“Can I get you something?” by Elyse Desrochers

“Can I get you something?”

I wake to the sun filtering in through the window pane above the spot of my friend’s couch where I had fallen asleep the night before. The bright sunlight and the snores of my other friends piled around me are alarming. Where am I?

M_Taksheta_Sp16_Elyse Desrochers

AMIDEAST threw students a farewell dinner where we dressed up in Moroccan clothes.

Only having returned to America two days prior, I was particularly prone to confusion of my whereabouts upon waking in addition to jumbling up the trois languages that were running through my head. Where was the bright pink walls of my bedroom in Morocco? The sound of my host mom in the kitchen preparing tea? Arabic soap operas playing on the television? I may no longer have been in Morocco, but my mind certainly was.

I roll over and check the time- 5 in the morning and I show no indication of being able to fall back asleep. So one hour passes. Then two. Then four. Finally, one of my friends emerges from beneath her covers. Eager to be somewhere we can speak without disturbing those still sleeping and famished after waiting four hours for my friends to wake up, I convince my friend to make a coffee run with me. We head towards the closest coffee and donut shop, thankfully just a short drive away.

I walk in and go up to the counter, confident in my ability to successfully order a coffee and donuts. I make eye contact with the lady as she says “Can I get you something?”. It was harsh. Direct. To the point. And for a girl that just got back from Morocco, completely astonishing.

I freeze. My mind goes blank. This was not part of the dialogue I had created in my head. How rude, she didn’t even say hello, I thought. “Ummmmm, hi,” I mutter. The next words tumble out slowly and disconnected as my mind rushes to readjust. “Can I get…. a regular coffee? Medium… oh and hot.” Success. The woman may be looking at me as if I have never before ordered coffee before in my life, but at least she understands the order.

“Anything else?” she asks.

“Can I get some munchkins?”

“How many?” she asks.

Confused, I pause. I don’t remember ordering being this difficult. Can’t you only get one order of munchkins- an assorted box? “How many can I get”.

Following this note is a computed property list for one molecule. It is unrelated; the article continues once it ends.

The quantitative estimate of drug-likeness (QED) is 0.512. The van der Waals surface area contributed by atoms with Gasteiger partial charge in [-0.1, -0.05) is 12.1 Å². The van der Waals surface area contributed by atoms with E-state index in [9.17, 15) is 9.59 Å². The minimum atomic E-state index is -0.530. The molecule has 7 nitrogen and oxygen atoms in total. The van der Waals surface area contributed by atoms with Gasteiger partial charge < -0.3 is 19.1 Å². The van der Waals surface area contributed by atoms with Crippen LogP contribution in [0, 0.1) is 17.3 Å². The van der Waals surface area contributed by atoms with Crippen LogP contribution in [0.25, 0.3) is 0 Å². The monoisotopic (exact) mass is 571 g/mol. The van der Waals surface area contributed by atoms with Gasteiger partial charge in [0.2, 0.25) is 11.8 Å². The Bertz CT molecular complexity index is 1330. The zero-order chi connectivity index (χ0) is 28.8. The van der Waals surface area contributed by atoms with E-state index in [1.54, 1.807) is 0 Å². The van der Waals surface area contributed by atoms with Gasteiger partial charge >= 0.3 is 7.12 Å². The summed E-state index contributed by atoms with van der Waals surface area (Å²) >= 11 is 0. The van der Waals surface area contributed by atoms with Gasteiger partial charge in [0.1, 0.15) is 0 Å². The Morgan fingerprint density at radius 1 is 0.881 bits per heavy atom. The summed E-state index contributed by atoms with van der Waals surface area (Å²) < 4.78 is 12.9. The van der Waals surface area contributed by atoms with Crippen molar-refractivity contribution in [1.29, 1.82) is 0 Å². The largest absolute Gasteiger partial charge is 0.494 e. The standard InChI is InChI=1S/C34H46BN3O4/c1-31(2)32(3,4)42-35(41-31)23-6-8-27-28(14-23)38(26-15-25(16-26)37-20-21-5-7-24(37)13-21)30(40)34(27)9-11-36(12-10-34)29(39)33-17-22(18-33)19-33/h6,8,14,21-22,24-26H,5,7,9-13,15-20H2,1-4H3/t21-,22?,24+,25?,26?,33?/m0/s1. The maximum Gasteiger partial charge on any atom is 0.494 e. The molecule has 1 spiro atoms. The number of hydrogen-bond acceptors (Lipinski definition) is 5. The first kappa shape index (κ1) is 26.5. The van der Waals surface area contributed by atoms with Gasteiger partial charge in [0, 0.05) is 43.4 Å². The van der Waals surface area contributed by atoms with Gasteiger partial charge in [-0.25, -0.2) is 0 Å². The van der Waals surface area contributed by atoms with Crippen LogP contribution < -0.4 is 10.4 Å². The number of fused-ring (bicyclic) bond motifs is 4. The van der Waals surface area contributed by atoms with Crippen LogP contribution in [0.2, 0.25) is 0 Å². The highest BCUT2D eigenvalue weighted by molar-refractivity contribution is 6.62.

“Anything. You can get up to 1000 if you want.”

Annoyed because it was quite clear I didn’t want 1000, I answer “Well, thanks, but I don’t want that many.”

“Well you can get a cup of 5.”

I’m exasperated at this point, and so is the lady. I just want a box of munchkins to share with my still sleeping friends. I finally ask, “What about for a group?”

She answers, “How does 25 in a box sound?”

Finally, a box is mentioned. I quickly agree and pay, eager to get of there and flustered at the situation. What just happened in there? Why was ordering so difficult? Why was she so rude?

M_Families_Sp16_Elyse Desrochers

My family came to visit Morocco and met my host mom and host sibling. The whole time, I had to navigate the two cultural situations successfully while translating. It may have been harder than my coffee order.

Up until that point, my time since coming back to America had been simple and all together easy. Things were different, but not dramatically so. It was that experience, my inability to order a coffee and donuts in a shop I had visited regularly throughout my lifetime, that brought me back into the reality of reverse culture shock.

My mind no longer operates as it once did. I am an American, but an American that has adopted cultural practices, behavior, and viewpoints from two other cultures. Three different cultural modes “American Elyse”, “American Elyse in France”, and “American Elyse in Morocco” battle it out and understand interactions through their own lens in my head as I try to respond appropriately. American Elyse is craving a coffee and donut because of nostalgia from my childhood, American Elyse in France is alarmed that I’m considering ordering coffee TO GO, and American Elyse in Morocco is astonished that the server did not greet me and ask me how I was doing. To have this all going through my head while ordering is confusing and hard, but I wouldn’t change it. I know that it will allow me to see the world in ways that would not be possible had I decided to stay in the US for my junior year of college. And I know that it will allow me to see myself more clearly as I navigate new situations in the coming months. Let’s just hope that in the meantime, ordering coffee will become easier.

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Filed under Elyse Desrochers, Morocco, Regional Studies in French

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